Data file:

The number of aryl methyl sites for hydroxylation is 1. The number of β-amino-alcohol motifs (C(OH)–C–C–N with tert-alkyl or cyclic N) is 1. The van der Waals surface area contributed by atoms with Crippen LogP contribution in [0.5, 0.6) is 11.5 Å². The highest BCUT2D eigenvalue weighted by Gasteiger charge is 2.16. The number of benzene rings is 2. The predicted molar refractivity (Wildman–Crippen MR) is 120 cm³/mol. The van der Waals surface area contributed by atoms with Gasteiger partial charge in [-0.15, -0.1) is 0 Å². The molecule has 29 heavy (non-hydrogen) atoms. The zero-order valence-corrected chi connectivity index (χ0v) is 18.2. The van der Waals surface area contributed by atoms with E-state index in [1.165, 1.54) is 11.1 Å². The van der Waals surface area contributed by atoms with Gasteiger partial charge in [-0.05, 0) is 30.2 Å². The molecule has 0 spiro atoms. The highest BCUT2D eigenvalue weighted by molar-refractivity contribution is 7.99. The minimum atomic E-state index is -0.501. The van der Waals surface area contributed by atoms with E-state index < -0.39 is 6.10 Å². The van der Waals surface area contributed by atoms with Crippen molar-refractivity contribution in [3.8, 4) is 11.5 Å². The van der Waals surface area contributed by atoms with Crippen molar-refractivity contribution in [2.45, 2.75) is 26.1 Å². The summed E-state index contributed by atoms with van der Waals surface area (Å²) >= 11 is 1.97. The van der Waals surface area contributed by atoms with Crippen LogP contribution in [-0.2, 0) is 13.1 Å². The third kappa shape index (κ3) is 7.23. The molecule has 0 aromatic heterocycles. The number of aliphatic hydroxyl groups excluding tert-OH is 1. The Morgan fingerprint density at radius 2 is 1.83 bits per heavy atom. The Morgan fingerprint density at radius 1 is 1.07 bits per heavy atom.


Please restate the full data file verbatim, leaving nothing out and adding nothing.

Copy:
The number of aryl methyl sites for hydroxylation is 1. The number of β-amino-alcohol motifs (C(OH)–C–C–N with tert-alkyl or cyclic N) is 1. The van der Waals surface area contributed by atoms with Crippen LogP contribution in [0.5, 0.6) is 11.5 Å². The highest BCUT2D eigenvalue weighted by Gasteiger charge is 2.16. The number of benzene rings is 2. The predicted molar refractivity (Wildman–Crippen MR) is 120 cm³/mol. The van der Waals surface area contributed by atoms with Gasteiger partial charge in [-0.15, -0.1) is 0 Å². The molecule has 29 heavy (non-hydrogen) atoms. The zero-order valence-corrected chi connectivity index (χ0v) is 18.2. The van der Waals surface area contributed by atoms with E-state index in [1.165, 1.54) is 11.1 Å². The van der Waals surface area contributed by atoms with Gasteiger partial charge in [-0.05, 0) is 30.2 Å². The molecule has 0 spiro atoms. The highest BCUT2D eigenvalue weighted by molar-refractivity contribution is 7.99. The minimum atomic E-state index is -0.501. The van der Waals surface area contributed by atoms with E-state index < -0.39 is 6.10 Å². The van der Waals surface area contributed by atoms with Crippen molar-refractivity contribution in [3.8, 4) is 11.5 Å². The van der Waals surface area contributed by atoms with Crippen molar-refractivity contribution in [2.45, 2.75) is 26.1 Å². The summed E-state index contributed by atoms with van der Waals surface area (Å²) >= 11 is 1.97. The van der Waals surface area contributed by atoms with Crippen LogP contribution in [-0.2, 0) is 13.1 Å². The third kappa shape index (κ3) is 7.23. The molecule has 0 aromatic heterocycles. The number of aliphatic hydroxyl groups excluding tert-OH is 1. The Morgan fingerprint density at radius 2 is 1.83 bits per heavy atom. The Morgan fingerprint density at radius 1 is 1.07 bits per heavy atom.